Blending Colors:  Like you did with the shading, start with a light coating and then build up the intensity and layering of the colors. The most basic way to blend colors is to gently bring the colors together with a stippling or scumbling stroke.  You can also blend using the hatching and cross-hatching strokes. If you are using the high quality wax pencils, you can also use a blender pencil to help smooth out the transition from one color to the other.

Stippling:  This involves placing tiny dots on the paper.  The dots can be far apart, creating a lighter look, while numerous dots in a small place will create a darker, more solid look.  You can also alter the look of the stippling by using a combination of dots from both a sharp and dull pencil.  Finally, you can stipple an area with several colors to create a blended look.  For example, stippling an area with red and blue dots will appear purple.

Hatching:  This method involves drawing a series of parallel lines going in one direction, which can be long, short, or a combination of both.  With each mark, the pencil is lifted from the paper and then placed down again to create the next line.  As with stippling, the lines can be close together or far apart to vary the intensity of the color.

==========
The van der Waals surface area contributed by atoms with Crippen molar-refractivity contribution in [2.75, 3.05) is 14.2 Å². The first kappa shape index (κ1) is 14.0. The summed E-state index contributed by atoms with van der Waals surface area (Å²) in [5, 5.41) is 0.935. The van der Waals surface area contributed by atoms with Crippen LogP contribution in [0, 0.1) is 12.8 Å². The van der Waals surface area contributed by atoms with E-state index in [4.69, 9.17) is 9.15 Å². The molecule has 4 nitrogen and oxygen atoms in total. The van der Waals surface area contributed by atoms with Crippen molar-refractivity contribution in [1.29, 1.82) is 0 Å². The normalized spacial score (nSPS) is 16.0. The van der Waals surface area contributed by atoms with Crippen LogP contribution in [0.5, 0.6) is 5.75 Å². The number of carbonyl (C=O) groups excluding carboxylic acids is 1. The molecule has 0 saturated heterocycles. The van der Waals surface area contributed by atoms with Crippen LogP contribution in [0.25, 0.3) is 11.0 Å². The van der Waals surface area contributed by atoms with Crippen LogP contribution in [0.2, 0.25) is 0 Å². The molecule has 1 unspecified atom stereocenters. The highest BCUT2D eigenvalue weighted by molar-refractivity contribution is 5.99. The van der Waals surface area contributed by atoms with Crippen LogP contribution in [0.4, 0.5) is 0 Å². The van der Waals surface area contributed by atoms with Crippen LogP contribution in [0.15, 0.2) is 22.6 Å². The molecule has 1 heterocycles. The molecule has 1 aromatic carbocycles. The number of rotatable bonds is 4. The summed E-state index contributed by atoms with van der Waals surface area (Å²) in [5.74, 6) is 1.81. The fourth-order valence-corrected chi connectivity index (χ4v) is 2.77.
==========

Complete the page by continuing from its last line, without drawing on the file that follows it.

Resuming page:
Crosshatching:  Similar to hatching, this stroke also involves a series of parallel lines going in one direction, but then you add a second layer of strokes on top of the first, this time going in the opposite direction.  This is a great way to add depth and texture to an image.

Scumbling:  This technique involves moving your pencil around and around in a circular motion to without lifting the pencil off the page.  It is a great way to fill in areas with lots of color.  The circles can be spread loosely apart to convey an “uncontrolled” look or they can be placed close together, which tends to fill in all of the white space on an image.  You can also use varying levels of pressure to create light and dark spaces as well.  We all colored this way when we were children, without realizing that there was an actual term for what we were doing.

How Can I Pick the Right Colors to Use?

Well, there are no wrong or right colors.  Different color combinations appeal to different people.  And know this…the colors you select CAN affect your mood. Here’s a guide to how you can use colors to rev up or calm down—or combine them for a total mood makeover.


Cool Colors like blue, green and purple have a calming effect. Use them to literally chill out.

Warm Colors like red, orange and yellow are pepper-uppers. Try them when you want to brighten a bad mood.

Bright Colors are energizing, so turn to them when you want a little inner lift.

Dark Colors carry a relaxing energy and can be used to ratchet down an overactive mind.

Pastels and light tints communicate softness and help soothe the soul.



Now that you have read our basic Tips & Techniques, open your book and start coloring.  We hope you find it relaxing.                                                                                                                                -


All the Best, Alexis & Mary